The Nature of Grace
I’ve got the whole concept of grace heavy on my mind today. In a world held together by a gracious God, I am more and more aware that we don’t always receive what we want and never receive what we deserve.
Others have written eloquently about this subject, particularly Dietrich Bonhoeffer: “cheap grace is the preaching of forgiveness without requiring repentance, baptism without church discipline, Communion without confession. Cheap grace is grace without discipleship, grace without the cross, grace without Jesus Christ,” and Philip Yancey, “God dispenses gifts, not wages. None of us gets paid according to merit, for none of us comes close to satisfying God’s requirements for a perfect life. If paid on the basis of fairness, we would all end up in hell… In the bottom line realm of ungrace, some workers deserve more than others; in the realm of grace the word ‘deserve’ does not even apply.”
I will not write with such eloquence, but I do write with these things in mind: the troubling events of the last week where Bishop Bledsoe was involuntarily retired and then not given the an episcopal appointment he expected assuming an appeal of the ruling for the involuntary retirement.
According to the reports, the committee who had the responsibility of evaluating Bishop Bledsoe’s work chose to take the path they saw as most compassionate and most gracious: encourage him to take voluntary retirement so he could go out with honor and with reputation essentially intact. Then he could assume, without stain or question, some of the responsibilities and privileges that are awarded to retired bishops.
Bishop Bledsoe indicated that he would have rather this be fought by people filing formal charges against him and duking it out in a church court. Those charges may now be filed, so he may have his wish.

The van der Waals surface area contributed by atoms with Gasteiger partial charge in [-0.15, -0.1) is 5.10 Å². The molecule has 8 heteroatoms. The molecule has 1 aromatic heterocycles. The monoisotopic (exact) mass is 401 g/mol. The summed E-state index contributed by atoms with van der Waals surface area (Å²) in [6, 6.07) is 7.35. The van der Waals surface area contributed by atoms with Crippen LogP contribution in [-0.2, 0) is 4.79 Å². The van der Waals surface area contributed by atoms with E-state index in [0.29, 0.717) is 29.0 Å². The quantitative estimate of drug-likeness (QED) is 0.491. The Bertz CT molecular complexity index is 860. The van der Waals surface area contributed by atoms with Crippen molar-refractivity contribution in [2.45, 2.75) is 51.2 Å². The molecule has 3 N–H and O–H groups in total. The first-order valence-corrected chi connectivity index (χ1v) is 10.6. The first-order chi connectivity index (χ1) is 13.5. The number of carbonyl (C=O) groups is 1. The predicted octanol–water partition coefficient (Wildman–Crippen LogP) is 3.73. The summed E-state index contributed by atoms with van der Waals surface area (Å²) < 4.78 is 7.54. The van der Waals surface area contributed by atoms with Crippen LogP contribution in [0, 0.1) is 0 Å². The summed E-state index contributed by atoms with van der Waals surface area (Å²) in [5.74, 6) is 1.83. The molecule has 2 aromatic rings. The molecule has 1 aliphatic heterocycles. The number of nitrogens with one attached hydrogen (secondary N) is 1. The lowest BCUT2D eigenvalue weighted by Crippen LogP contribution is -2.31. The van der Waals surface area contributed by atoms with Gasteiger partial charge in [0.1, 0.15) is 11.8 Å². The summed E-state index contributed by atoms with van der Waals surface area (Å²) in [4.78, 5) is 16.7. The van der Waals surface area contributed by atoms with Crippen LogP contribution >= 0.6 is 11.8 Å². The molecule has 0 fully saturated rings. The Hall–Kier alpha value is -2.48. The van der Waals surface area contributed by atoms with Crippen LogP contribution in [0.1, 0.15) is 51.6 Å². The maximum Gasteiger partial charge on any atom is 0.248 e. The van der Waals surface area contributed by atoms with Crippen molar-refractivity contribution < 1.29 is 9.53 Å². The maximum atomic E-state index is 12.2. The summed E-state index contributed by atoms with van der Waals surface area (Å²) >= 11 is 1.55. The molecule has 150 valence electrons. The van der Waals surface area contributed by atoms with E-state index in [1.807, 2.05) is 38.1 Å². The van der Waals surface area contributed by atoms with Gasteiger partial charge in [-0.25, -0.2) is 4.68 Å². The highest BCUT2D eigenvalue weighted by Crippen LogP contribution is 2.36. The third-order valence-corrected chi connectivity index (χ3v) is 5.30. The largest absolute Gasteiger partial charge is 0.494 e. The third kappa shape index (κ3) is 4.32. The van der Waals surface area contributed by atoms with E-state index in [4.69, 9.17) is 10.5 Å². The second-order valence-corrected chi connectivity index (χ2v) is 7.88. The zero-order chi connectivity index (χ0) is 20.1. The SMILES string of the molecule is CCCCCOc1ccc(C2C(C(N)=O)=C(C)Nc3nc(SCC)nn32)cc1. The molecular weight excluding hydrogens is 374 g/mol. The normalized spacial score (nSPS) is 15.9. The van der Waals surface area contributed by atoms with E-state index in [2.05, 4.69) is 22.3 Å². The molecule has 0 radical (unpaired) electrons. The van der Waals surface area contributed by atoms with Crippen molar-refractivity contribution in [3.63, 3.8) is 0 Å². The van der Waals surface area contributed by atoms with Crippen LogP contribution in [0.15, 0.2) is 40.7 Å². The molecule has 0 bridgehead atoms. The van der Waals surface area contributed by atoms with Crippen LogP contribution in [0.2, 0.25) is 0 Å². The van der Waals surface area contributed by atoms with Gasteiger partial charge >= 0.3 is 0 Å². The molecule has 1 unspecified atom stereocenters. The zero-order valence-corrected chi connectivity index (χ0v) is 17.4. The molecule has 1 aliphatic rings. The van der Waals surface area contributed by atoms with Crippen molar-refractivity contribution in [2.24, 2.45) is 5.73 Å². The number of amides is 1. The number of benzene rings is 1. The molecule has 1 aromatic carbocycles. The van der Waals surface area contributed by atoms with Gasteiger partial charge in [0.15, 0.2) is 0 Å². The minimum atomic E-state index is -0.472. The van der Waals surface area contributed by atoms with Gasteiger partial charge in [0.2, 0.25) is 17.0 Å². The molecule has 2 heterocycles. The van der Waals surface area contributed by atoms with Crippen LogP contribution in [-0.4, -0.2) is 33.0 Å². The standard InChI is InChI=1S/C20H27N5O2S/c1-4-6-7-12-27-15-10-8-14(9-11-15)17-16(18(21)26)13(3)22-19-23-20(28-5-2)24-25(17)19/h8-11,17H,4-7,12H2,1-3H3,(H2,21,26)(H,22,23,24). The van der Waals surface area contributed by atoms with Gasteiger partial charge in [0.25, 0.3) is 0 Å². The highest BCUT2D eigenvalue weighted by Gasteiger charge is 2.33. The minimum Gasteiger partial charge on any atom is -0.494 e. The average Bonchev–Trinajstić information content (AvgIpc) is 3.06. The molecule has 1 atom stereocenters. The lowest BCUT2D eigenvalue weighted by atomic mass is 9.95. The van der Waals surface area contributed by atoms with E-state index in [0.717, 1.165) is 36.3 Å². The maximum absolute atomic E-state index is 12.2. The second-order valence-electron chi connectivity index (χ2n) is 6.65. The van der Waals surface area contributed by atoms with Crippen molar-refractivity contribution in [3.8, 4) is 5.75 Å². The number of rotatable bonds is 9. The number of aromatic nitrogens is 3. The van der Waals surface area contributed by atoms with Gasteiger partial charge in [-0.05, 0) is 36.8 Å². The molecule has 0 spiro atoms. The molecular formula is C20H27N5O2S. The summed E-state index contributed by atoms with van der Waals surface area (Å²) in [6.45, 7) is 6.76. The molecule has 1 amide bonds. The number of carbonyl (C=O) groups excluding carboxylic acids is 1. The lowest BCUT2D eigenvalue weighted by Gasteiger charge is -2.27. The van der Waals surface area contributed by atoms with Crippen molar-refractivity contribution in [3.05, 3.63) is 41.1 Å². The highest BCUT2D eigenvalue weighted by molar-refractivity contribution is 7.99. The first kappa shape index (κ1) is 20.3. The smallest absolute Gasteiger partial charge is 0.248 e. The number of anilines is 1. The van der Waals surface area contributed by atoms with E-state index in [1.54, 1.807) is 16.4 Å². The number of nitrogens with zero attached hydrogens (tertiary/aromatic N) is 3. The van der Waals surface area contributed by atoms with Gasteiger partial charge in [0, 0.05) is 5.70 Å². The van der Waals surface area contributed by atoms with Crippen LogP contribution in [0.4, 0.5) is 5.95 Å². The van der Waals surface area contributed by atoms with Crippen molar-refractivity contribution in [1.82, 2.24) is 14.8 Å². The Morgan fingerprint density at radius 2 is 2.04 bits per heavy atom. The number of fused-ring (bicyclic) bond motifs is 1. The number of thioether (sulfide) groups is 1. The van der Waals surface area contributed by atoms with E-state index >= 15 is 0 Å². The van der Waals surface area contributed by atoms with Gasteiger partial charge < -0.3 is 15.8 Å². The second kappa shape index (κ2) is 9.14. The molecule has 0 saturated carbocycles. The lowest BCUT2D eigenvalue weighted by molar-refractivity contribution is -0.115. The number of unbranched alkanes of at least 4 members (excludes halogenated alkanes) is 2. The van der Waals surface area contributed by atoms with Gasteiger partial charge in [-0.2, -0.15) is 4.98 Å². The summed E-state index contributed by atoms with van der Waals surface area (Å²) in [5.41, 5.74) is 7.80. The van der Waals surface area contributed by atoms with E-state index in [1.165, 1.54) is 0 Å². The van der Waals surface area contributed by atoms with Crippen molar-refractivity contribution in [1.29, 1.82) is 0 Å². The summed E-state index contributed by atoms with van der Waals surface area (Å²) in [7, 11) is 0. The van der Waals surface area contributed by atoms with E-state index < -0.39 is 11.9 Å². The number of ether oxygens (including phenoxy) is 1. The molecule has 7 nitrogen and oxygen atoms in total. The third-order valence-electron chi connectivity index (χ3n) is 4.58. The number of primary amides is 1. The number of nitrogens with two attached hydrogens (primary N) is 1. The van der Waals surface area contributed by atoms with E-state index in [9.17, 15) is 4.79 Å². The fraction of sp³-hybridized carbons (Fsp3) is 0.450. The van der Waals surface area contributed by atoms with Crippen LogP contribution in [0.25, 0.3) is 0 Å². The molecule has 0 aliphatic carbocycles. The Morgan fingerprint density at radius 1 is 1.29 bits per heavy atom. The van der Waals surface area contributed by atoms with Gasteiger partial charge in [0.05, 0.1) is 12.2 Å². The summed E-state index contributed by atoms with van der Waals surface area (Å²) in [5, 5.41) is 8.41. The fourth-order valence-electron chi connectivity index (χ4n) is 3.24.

Which Option Most Gracious?
Now, which of those choices most fully represents the kind of grace we hope to receive from God?
I will readily tell you that my sympathies are with the first options–an honorable way out, reputation intact, and damage control beginning. But there is a major downside: truth will not fully be told and rumors will abound. Real healing does not take place in an atmosphere of secrets and partial truths. And there is a bundle of healing that needs to take place here.
This is an important issue, not just for us, but for the larger world of Christianity. I’ve written more about that here.
The second option troubles me because it means drawing sides, determining winners and losers, and the introduction of lawyers into the mix. There is a reason why the Apostle Paul was horrified nearly 2000 years ago to learn that Christ-followers have taken their conflicts to courts. Lawyers have important functions, but bringing out healing truth is not among them. Rarely does graciousness invade the courtroom.
We Must Acknowledge Sin
So I go back to the nature of God and what it means that God is gracious to us. I know that when I don’t acknowledge my own sins, I am simply unable to gain freedom from them. I must name them in order to find forgiveness. I must repent in order to move in a different direction.
When grace permeates that process, my confessions are done with a combination of hope and tears, but without fear of a punitive response from the hand of God. Nonetheless, I will indeed experience human results of choosing sin over righteousness.
Why? Because God must also hold with gracious tenderness those who have been hurt by my sin. Sin is never an individual act. It always affects the larger community. Even so called “victimless” sins stain the soul. A stained soul, particularly one laden with secrets that must not be disclosed for fear of repercussions, cannot freely move within any relational activity, be it family, church, friends or workplace. There are always wider ramifications. Always.
The Necessity of Church Discipline